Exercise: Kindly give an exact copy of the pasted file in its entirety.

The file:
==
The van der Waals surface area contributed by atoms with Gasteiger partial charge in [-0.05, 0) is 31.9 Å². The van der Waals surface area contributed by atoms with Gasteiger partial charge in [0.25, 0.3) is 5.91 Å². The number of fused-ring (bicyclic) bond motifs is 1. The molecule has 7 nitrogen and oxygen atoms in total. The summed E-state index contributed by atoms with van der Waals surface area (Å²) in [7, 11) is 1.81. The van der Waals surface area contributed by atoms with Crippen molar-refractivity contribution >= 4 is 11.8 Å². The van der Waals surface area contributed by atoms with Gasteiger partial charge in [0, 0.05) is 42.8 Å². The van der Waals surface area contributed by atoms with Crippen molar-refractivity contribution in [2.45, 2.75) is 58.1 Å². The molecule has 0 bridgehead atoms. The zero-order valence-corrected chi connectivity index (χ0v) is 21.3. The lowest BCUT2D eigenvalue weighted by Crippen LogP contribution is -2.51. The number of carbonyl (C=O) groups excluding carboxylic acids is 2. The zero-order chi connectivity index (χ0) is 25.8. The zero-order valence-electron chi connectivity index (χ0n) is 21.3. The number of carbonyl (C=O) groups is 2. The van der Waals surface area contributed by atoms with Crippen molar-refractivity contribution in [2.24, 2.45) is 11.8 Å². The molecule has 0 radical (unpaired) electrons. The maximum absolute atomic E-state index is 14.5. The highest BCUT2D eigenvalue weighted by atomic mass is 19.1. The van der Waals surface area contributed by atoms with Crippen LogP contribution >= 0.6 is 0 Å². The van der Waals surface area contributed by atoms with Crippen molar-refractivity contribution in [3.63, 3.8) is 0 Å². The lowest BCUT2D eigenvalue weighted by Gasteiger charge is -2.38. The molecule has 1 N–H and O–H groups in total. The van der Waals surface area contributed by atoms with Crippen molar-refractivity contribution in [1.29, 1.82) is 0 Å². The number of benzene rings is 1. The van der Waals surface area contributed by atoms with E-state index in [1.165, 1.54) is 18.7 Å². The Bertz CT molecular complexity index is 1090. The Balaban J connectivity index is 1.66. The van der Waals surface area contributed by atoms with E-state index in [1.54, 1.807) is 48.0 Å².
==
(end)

The van der Waals surface area contributed by atoms with Gasteiger partial charge in [-0.05, 0) is 31.9 Å². The van der Waals surface area contributed by atoms with Gasteiger partial charge in [0.25, 0.3) is 5.91 Å². The number of fused-ring (bicyclic) bond motifs is 1. The molecule has 7 nitrogen and oxygen atoms in total. The summed E-state index contributed by atoms with van der Waals surface area (Å²) in [7, 11) is 1.81. The van der Waals surface area contributed by atoms with Crippen molar-refractivity contribution >= 4 is 11.8 Å². The van der Waals surface area contributed by atoms with Gasteiger partial charge in [0, 0.05) is 42.8 Å². The van der Waals surface area contributed by atoms with Crippen molar-refractivity contribution in [2.45, 2.75) is 58.1 Å². The molecule has 0 bridgehead atoms. The zero-order valence-corrected chi connectivity index (χ0v) is 21.3. The lowest BCUT2D eigenvalue weighted by Crippen LogP contribution is -2.51. The number of carbonyl (C=O) groups excluding carboxylic acids is 2. The zero-order chi connectivity index (χ0) is 25.8. The zero-order valence-electron chi connectivity index (χ0n) is 21.3. The number of carbonyl (C=O) groups is 2. The van der Waals surface area contributed by atoms with Crippen molar-refractivity contribution in [2.24, 2.45) is 11.8 Å². The molecule has 0 radical (unpaired) electrons. The maximum absolute atomic E-state index is 14.5. The highest BCUT2D eigenvalue weighted by atomic mass is 19.1. The van der Waals surface area contributed by atoms with Crippen LogP contribution >= 0.6 is 0 Å². The van der Waals surface area contributed by atoms with Crippen molar-refractivity contribution in [3.63, 3.8) is 0 Å². The lowest BCUT2D eigenvalue weighted by Gasteiger charge is -2.38. The molecule has 1 N–H and O–H groups in total. The van der Waals surface area contributed by atoms with Crippen molar-refractivity contribution in [1.29, 1.82) is 0 Å². The number of benzene rings is 1. The van der Waals surface area contributed by atoms with E-state index in [1.165, 1.54) is 18.7 Å². The Bertz CT molecular complexity index is 1090. The Balaban J connectivity index is 1.66. The van der Waals surface area contributed by atoms with E-state index in [1.54, 1.807) is 48.0 Å².